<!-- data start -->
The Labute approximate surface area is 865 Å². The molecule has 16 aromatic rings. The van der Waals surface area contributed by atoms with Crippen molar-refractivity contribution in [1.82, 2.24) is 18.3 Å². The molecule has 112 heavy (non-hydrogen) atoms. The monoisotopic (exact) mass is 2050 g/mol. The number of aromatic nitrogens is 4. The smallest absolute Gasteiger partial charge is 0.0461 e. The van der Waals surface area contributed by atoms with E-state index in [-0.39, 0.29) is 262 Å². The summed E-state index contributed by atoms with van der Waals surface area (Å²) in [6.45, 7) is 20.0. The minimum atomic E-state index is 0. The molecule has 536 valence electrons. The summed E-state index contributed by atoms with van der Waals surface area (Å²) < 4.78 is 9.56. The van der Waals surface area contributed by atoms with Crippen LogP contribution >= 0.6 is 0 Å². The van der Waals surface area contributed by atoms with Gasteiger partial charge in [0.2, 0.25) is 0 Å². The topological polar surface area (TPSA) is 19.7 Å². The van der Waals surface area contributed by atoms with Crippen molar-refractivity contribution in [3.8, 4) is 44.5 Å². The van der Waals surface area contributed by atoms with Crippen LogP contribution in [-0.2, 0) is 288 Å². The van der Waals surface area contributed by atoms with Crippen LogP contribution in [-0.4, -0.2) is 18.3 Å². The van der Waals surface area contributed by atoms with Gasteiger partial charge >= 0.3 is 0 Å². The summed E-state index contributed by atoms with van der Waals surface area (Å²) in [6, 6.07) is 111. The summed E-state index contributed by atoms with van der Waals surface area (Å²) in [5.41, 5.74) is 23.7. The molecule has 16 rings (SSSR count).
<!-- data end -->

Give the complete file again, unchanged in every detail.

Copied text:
The Labute approximate surface area is 865 Å². The molecule has 16 aromatic rings. The van der Waals surface area contributed by atoms with Crippen molar-refractivity contribution in [1.82, 2.24) is 18.3 Å². The molecule has 112 heavy (non-hydrogen) atoms. The monoisotopic (exact) mass is 2050 g/mol. The number of aromatic nitrogens is 4. The smallest absolute Gasteiger partial charge is 0.0461 e. The van der Waals surface area contributed by atoms with E-state index in [-0.39, 0.29) is 262 Å². The summed E-state index contributed by atoms with van der Waals surface area (Å²) in [6.45, 7) is 20.0. The minimum atomic E-state index is 0. The molecule has 536 valence electrons. The summed E-state index contributed by atoms with van der Waals surface area (Å²) < 4.78 is 9.56. The van der Waals surface area contributed by atoms with Crippen LogP contribution >= 0.6 is 0 Å². The van der Waals surface area contributed by atoms with Gasteiger partial charge in [0.2, 0.25) is 0 Å². The topological polar surface area (TPSA) is 19.7 Å². The van der Waals surface area contributed by atoms with Crippen molar-refractivity contribution in [3.8, 4) is 44.5 Å². The van der Waals surface area contributed by atoms with Crippen LogP contribution in [-0.2, 0) is 288 Å². The van der Waals surface area contributed by atoms with Crippen LogP contribution in [-0.4, -0.2) is 18.3 Å². The van der Waals surface area contributed by atoms with Gasteiger partial charge >= 0.3 is 0 Å². The summed E-state index contributed by atoms with van der Waals surface area (Å²) in [6, 6.07) is 111. The summed E-state index contributed by atoms with van der Waals surface area (Å²) in [5.41, 5.74) is 23.7. The molecule has 16 rings (SSSR count).